You won’t believe how many Concorde were supposed to be built

There could've been many more of the iconic plane in the skies.
  • Concorde is one of the most iconic planes to ever take to the skies
  • Traveling two times the speed of sound, passengers could arrive in New York at an earlier time than they had left London
  • Despite being such an iconic aircraft, only 20 were ever built – although many more were planned

Published on Jan 15, 2024 at 4:31PM (UTC+4)

Last updated on Jan 15, 2024 at 6:59PM (UTC+4)

Edited by Amelia Jean Hershman-Jones
You won't believe how many Concorde were supposed to be built

With a plane as iconic as Concorde, you’d expect quite a few to have been built.

But the fact is, only 20 were built: two prototypes, two pre-production aircraft, two development aircraft, and 14 production aircraft for commercial service.

There were plans for many more than that, though.

READ MORE! Everyone’s in awe after seeing pictures of Concorde’s cockpit for the first time

Back in the 1960s, 18 different airlines had put down orders for the yet-to-be-built Concorde, summing up 75 in total.

But, after a horrific crash that involved a Tupolev-144 at the Paris Air Show in 1973, all but two airlines canceled their orders.

Air France and British Airways stuck with the project as their two governments were the ones financing and building them.

And that’s why only 20 Concorde aircraft were built, with only 14 entering service, embarking on a total of 50,000 flights between them.

It’s a shame really, as Concorde revolutionized the possibilities of air travel, flying twice as fast as other commercial planes.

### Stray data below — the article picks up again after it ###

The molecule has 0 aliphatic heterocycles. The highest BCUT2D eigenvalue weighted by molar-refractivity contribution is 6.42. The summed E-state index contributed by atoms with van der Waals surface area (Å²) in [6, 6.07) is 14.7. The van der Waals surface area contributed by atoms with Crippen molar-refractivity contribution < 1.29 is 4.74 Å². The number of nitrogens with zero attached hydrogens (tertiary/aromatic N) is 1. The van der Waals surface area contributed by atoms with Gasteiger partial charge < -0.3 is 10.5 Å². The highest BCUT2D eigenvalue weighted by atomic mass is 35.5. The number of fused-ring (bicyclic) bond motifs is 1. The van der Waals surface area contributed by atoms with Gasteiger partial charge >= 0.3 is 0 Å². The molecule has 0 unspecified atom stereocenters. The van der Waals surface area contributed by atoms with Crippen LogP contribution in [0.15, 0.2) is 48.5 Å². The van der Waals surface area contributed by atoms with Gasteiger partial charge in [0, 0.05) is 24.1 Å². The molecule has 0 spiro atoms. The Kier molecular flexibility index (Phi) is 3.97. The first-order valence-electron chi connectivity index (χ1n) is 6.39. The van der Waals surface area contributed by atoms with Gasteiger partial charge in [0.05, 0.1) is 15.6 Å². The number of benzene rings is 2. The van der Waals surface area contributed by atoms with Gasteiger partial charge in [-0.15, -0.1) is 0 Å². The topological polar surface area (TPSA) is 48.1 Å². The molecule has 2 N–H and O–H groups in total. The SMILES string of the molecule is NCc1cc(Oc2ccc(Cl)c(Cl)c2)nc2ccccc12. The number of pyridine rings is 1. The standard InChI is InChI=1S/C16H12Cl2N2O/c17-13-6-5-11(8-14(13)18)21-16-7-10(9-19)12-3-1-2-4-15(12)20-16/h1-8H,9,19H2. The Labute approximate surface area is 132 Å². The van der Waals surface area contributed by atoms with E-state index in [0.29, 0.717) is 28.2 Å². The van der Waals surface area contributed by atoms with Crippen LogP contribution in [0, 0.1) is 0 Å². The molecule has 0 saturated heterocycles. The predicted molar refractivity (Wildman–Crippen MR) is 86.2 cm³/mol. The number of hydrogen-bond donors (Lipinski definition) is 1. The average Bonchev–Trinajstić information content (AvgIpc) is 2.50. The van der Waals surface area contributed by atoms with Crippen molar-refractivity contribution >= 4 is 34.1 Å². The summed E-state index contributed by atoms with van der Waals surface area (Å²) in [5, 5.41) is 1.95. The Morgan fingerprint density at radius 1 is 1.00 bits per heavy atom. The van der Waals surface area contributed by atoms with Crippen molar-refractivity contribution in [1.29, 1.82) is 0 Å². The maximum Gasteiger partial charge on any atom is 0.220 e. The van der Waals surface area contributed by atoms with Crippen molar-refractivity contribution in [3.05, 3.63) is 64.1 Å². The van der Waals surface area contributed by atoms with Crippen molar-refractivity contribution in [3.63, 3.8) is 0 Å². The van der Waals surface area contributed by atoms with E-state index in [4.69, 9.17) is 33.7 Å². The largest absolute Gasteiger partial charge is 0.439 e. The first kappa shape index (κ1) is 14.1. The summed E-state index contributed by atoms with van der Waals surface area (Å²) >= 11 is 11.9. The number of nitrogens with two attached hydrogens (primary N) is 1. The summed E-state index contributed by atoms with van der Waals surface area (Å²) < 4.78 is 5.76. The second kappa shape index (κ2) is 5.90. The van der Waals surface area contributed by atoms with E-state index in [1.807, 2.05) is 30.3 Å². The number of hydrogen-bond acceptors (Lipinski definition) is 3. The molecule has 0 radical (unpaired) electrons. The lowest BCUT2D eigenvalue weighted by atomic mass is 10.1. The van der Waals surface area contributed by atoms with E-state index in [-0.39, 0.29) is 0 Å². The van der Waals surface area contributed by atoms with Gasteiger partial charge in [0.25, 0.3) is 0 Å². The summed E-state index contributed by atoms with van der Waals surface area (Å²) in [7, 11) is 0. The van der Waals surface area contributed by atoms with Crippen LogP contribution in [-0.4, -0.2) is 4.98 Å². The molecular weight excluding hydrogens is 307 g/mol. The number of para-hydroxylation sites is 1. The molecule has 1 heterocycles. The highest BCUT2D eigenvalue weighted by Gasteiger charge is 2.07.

Although Concorde is one of the most iconic planes to ever take to the skies, the plane flopped due to a number of issues.

These ranged from poor business decisions to the devastating crash.

And then there was the mammoth cost of a Concorde plane ticket.

To be expected really, when the aircraft could fly from London to New York in just three and a half hours.

To achieve this the plane had to travel two times the speed of sound, reaching Mach 2.04 (2,518 km/h / 1,565 mph).

The plane was particularly popular with bankers, who could land in New York at an earlier time than they had left London.

All the more time to do cross-continental business.

But buying a ticket was no small feat.

The plane’s capacity was really limited, only able to take 109 passengers at a time.

To put it in perspective, a Boeing 747 can take 800 passengers.

This meant tickets were really expensive, with a round trip across the Atlantic costing $12,000 in today’s money.

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